German carmakers to have White House talks on tariffs
US threatening to impose heavy duties on European vehicles
Volkswagen cars being readied for delivery.
The bosses of Germany’s three largest carmakers will meet senior US officials on Tuesday to try to ease tension with Washington over trade, with President Donald Trump threatening to impose swingeing import tariffs on European vehicles.
Larry Kudlow, the president’s chief economic adviser, said the focus would be the companies’ investment into the US and their use of US-made engines. A person briefed on the automakers’ preparations for the meeting said the aim was “above all to try to calm down the atmosphere”.
The threat of US import tariffs- which would be a body blow for German carmakers - has hung over the European car industry since May, when Mr Trump launched a national security investigation into vehicle imports.
If the Commerce Department’s probe concludes that such imports are indeed a threat to national security, Mr Trump will have to decide whether to press ahead with the tariffs.
A flurry of recent presidential tweets has suggested that he might be preparing to pull the trigger, despite warnings from business of the economic damage such levies could inflict.
The tweets came in the aftermath of General Motors’ announcement last week of sweeping job cuts and plant closures in the US. Last Wednesday, Mr Trump said the 25 per cent tariff imposed on imported pick-up trucks and commercial vans from markets outside North America in the 1960s had given a big boost to US vehicle production.
He said that if the US “did that with cars coming in, many more cars would be built here . . .and G.M. would not be closing their plants in Ohio, Michigan & Maryland”.
“The countries that send us cars have taken advantage of the US for decades,” he went on. “The president has great power on this issue - Because of the G.M. event, it is being studied now.”
In a briefing with reporters on Monday, Mr Kudlow played down the possibility that Mr Trump would make good on his threat. “I know there has been talk, but I don’t think this meeting [with the German chief executives], or anything else for that matter right now, is moving towards car tariffs,” he said. “The president has said it is in his quiver of arrows sure, but none of that is changed, it is not worse or better, anything.”
The discussions with the German carmakers would cover topics including “our hope that they will continue to invest directly in the US”. But he added: “Please don’t make any assumptions on auto tariffs - yes or no. That is not what this is about.”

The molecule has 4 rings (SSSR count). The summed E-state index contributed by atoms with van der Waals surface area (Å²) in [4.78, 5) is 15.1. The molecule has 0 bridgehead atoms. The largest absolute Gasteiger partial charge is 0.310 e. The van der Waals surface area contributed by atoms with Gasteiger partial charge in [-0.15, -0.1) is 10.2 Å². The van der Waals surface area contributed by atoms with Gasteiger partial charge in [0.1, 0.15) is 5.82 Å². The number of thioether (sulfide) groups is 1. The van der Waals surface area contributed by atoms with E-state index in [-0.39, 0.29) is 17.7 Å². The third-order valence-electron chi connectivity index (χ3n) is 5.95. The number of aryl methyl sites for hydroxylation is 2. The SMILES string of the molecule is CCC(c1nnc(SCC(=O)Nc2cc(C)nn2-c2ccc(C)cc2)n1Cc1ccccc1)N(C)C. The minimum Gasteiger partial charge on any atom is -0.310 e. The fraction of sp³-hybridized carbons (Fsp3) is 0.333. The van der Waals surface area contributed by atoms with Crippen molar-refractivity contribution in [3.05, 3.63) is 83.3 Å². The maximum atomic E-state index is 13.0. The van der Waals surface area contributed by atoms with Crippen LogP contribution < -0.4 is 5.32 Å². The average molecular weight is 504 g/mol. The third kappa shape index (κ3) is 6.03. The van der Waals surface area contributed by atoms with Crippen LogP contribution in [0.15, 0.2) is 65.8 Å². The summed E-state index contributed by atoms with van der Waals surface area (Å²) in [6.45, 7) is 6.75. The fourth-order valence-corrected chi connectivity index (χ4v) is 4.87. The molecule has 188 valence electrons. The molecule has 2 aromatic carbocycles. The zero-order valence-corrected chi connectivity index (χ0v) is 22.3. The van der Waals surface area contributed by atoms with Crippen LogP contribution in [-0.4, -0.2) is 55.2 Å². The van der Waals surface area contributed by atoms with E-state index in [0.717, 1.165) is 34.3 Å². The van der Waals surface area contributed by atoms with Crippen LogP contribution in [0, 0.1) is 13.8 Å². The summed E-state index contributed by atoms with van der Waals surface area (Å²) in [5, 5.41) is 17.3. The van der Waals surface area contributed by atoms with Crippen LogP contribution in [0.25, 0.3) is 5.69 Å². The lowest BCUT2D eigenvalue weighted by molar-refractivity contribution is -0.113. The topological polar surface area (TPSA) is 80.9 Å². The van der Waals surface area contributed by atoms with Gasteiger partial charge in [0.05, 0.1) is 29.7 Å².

The meeting, which was largely instigated by Richard Grenell, the US ambassador to Germany, has caused irritation in Berlin and Brussels, which conducts trade talks for EU member states.
“We have to be clear about this – it is the European Commission which has sole responsibility for trade negotiations, not national governments, and certainly not car companies,” said Steffen Seibert, spokesman for chancellor Angela Merkel on Monday, when asked about the meeting.
The issue of car tariffs came up at the G20 summit in Buenos Aires. In his closing press conference, Emmanuel Macron, the French president, said he and Ms Merkel had raised the topic with Mr Trump at a gala dinner.
But Mr Macron said that based on his experiences with the US president, he would be very cautious about claiming that they had “convinced” Mr Trump.
The meeting meeting will include Dieter Zetsche, head of Daimler, Herbert Diess, chief executive of Volkswagen, and Harald Krüger, BMW’s chief.
German carmakers have responded to the threatening noises from the White House by emphasising their commitment to the US market. BMW last week said it was considering building an engine plant in the US to supply BMW vehicles manufactured in the US and Mexico.
VW also said it was planning to build a factory in the US to make electric cars while Daimler has said it will invest $1 billion (€880 million ) in its SUV plant in Alabama.
Despite the nervousness, there was relief in Germany over the weekend after Mr Trump suspended his decision to impose higher tariffs on Chinese imports next year. Any trade war between Washington and Beijing would have affected German cars that are built in the US for export to China.
– Copyright The Financial Times Limited 2018